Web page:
Belfast Buses Beats Light Rail

A light rail system - comparable to the Luas in Dublin - is not believed to be a viable transport option for Belfast, according to a study published today.

The report by Atkins & KPMG, commissioned by the NI Department of Regional Development has said that while a rapid transit network is viable for Belfast, it should be in the form of a modern and high-class bus-based system, rather than a light rail-based system.

Transportation experts concluded that the most appropriate system for the city is a modern and high-class bus-based system but recommended there should be the option of migrating to light rail in the future, should the demand increase.

Regional Development Minister, Conor Murphy said: "Rapid transit is an exciting prospect for Belfast and I have recently visited the Netherlands and have seen examples of what could be possible here."

He said he envisaged a rapid transit network as a service offering improved speed, reliability, comfort and access features over conventional public transport.

"It is a service that should be segregated from other traffic as much as possible with new vehicle designs that enhance the journey and reflect Belfast as a 21st century city," Mr Murphy said.

“This is our opportunity to create a new dynamic transportation system for the city, one that helps link people to jobs, hospitals, schools and colleges and one that links communities to the city centre and the emerging opportunities in Titanic Quarter.

"A system that can be expanded to other parts of the city in due course, a system that attracts drivers out of their cars as they see the advantages of rapid transit," he added.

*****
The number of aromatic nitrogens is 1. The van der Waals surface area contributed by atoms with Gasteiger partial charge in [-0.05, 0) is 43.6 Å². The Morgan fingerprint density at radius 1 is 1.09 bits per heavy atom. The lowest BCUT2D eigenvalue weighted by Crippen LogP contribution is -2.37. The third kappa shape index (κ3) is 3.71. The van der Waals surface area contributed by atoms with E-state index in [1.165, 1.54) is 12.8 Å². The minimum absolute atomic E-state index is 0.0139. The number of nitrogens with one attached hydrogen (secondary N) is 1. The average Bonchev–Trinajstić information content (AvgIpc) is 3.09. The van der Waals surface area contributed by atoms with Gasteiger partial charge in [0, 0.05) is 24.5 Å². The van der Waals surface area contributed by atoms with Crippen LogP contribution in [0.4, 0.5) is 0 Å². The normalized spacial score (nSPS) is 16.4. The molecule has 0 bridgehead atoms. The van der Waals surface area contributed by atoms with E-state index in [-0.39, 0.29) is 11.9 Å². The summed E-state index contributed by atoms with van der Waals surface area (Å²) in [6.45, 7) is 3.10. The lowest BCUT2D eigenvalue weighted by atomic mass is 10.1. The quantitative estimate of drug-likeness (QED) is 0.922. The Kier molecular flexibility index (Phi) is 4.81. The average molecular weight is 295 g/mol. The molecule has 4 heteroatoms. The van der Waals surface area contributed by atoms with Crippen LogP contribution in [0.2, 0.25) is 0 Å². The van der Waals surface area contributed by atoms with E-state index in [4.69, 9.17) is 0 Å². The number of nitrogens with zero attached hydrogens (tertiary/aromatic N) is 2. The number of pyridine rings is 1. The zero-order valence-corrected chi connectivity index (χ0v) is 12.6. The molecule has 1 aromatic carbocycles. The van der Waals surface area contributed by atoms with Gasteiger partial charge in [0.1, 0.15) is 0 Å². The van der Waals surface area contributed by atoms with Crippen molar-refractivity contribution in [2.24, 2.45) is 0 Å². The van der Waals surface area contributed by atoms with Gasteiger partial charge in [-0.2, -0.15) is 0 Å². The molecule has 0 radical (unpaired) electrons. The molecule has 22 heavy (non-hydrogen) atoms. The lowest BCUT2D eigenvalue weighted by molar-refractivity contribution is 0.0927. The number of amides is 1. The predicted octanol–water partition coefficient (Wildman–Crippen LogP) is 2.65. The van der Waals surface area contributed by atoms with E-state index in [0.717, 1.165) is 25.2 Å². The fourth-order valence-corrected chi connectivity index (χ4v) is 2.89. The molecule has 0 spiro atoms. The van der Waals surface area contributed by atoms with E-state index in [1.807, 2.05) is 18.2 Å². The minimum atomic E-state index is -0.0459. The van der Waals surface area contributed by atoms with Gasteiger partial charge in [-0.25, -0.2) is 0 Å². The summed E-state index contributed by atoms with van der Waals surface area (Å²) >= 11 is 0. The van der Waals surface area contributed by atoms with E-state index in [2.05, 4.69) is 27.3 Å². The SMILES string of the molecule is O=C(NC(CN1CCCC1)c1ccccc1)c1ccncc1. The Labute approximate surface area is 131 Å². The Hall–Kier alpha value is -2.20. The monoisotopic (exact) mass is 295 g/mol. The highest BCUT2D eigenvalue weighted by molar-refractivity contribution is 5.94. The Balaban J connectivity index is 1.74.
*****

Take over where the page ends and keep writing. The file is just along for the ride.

The NI Executive Programme for Government highlights rapid transit as a key priority with a commitment to start work on the first scheme by 2011.

The Minister has already secured £111million for rapid transit and continues to explore "opportunities to draw in additional private sector finance".

Three pilot routes have been considered in the studies: one running from Dundonald in the East to the city centre; one serving the development in Titanic Quarter and onwards to Queen’s University and the City Hospital; and one into the West from the city centre to the Royal Victoria Hospital (RVH) and beyond into West Belfast.

The Minister has stressed that no decision has yet been made but it is expected that the Executive is likely to favour the report recommended bus-based network.

Stakeholders such as Translink, now have six weeks to comment on the report.

Translink's Metro driver’s union, Unite, has previously called on the Transport Minister to meet promises he made to introduce dedicated bus lanes into the city centre to tackle Belfast’s morning traffic jams.

See: Bus Drivers Threaten to Strike


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